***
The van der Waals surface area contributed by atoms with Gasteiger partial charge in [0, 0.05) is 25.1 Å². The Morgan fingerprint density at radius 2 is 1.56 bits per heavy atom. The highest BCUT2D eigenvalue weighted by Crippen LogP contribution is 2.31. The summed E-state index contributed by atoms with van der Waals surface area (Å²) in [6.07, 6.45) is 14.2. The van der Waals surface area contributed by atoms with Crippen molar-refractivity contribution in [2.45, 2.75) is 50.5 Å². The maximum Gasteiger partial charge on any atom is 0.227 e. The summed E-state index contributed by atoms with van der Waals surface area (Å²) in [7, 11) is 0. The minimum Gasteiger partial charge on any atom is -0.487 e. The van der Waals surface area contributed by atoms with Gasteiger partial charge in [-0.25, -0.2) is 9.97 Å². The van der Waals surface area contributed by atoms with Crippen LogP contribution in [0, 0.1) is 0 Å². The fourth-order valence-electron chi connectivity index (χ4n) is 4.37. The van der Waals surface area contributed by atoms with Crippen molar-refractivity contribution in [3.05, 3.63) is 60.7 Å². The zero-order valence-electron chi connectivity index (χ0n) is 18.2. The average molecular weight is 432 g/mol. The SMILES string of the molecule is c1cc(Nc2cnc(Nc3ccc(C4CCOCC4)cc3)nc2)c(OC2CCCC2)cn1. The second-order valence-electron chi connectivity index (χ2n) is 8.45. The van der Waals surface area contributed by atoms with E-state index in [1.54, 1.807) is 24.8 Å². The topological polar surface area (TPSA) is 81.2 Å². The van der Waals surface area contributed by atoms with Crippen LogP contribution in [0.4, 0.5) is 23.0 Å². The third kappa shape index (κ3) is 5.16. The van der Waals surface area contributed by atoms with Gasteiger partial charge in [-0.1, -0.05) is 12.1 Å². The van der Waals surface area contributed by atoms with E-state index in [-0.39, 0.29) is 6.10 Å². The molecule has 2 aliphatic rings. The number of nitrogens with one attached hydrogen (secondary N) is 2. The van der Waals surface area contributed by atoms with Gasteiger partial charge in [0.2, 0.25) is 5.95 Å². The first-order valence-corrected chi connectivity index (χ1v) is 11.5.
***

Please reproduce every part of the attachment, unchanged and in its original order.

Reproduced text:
The van der Waals surface area contributed by atoms with Gasteiger partial charge in [0, 0.05) is 25.1 Å². The Morgan fingerprint density at radius 2 is 1.56 bits per heavy atom. The highest BCUT2D eigenvalue weighted by Crippen LogP contribution is 2.31. The summed E-state index contributed by atoms with van der Waals surface area (Å²) in [6.07, 6.45) is 14.2. The van der Waals surface area contributed by atoms with Crippen molar-refractivity contribution in [2.45, 2.75) is 50.5 Å². The maximum Gasteiger partial charge on any atom is 0.227 e. The summed E-state index contributed by atoms with van der Waals surface area (Å²) in [7, 11) is 0. The minimum Gasteiger partial charge on any atom is -0.487 e. The van der Waals surface area contributed by atoms with Gasteiger partial charge in [-0.25, -0.2) is 9.97 Å². The van der Waals surface area contributed by atoms with Crippen LogP contribution in [0, 0.1) is 0 Å². The fourth-order valence-electron chi connectivity index (χ4n) is 4.37. The van der Waals surface area contributed by atoms with Crippen molar-refractivity contribution in [3.05, 3.63) is 60.7 Å². The zero-order valence-electron chi connectivity index (χ0n) is 18.2. The average molecular weight is 432 g/mol. The SMILES string of the molecule is c1cc(Nc2cnc(Nc3ccc(C4CCOCC4)cc3)nc2)c(OC2CCCC2)cn1. The second-order valence-electron chi connectivity index (χ2n) is 8.45. The van der Waals surface area contributed by atoms with E-state index in [1.54, 1.807) is 24.8 Å². The topological polar surface area (TPSA) is 81.2 Å². The van der Waals surface area contributed by atoms with Crippen LogP contribution in [0.4, 0.5) is 23.0 Å². The third kappa shape index (κ3) is 5.16. The van der Waals surface area contributed by atoms with Gasteiger partial charge in [-0.1, -0.05) is 12.1 Å². The van der Waals surface area contributed by atoms with E-state index in [-0.39, 0.29) is 6.10 Å². The molecule has 2 aliphatic rings. The number of nitrogens with one attached hydrogen (secondary N) is 2. The van der Waals surface area contributed by atoms with Gasteiger partial charge in [0.2, 0.25) is 5.95 Å². The first-order valence-corrected chi connectivity index (χ1v) is 11.5.